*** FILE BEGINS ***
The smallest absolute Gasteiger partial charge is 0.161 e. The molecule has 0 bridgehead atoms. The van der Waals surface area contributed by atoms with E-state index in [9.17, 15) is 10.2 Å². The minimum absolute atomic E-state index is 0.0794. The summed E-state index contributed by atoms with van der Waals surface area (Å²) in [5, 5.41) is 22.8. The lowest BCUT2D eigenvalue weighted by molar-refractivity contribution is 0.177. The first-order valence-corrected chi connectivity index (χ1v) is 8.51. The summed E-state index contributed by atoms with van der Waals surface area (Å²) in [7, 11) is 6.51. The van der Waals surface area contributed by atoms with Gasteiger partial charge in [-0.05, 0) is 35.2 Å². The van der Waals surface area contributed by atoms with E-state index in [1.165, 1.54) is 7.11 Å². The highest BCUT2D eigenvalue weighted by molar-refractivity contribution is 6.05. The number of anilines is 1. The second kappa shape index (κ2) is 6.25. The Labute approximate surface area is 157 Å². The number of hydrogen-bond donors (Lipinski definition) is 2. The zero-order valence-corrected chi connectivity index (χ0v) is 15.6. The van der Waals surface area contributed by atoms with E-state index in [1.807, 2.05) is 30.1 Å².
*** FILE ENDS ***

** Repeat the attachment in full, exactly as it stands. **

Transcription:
The smallest absolute Gasteiger partial charge is 0.161 e. The molecule has 0 bridgehead atoms. The van der Waals surface area contributed by atoms with E-state index in [9.17, 15) is 10.2 Å². The minimum absolute atomic E-state index is 0.0794. The summed E-state index contributed by atoms with van der Waals surface area (Å²) in [5, 5.41) is 22.8. The lowest BCUT2D eigenvalue weighted by molar-refractivity contribution is 0.177. The first-order valence-corrected chi connectivity index (χ1v) is 8.51. The summed E-state index contributed by atoms with van der Waals surface area (Å²) in [7, 11) is 6.51. The van der Waals surface area contributed by atoms with Gasteiger partial charge in [-0.05, 0) is 35.2 Å². The van der Waals surface area contributed by atoms with E-state index in [1.165, 1.54) is 7.11 Å². The highest BCUT2D eigenvalue weighted by molar-refractivity contribution is 6.05. The number of anilines is 1. The second kappa shape index (κ2) is 6.25. The Labute approximate surface area is 157 Å². The number of hydrogen-bond donors (Lipinski definition) is 2. The zero-order valence-corrected chi connectivity index (χ0v) is 15.6. The van der Waals surface area contributed by atoms with E-state index in [1.807, 2.05) is 30.1 Å².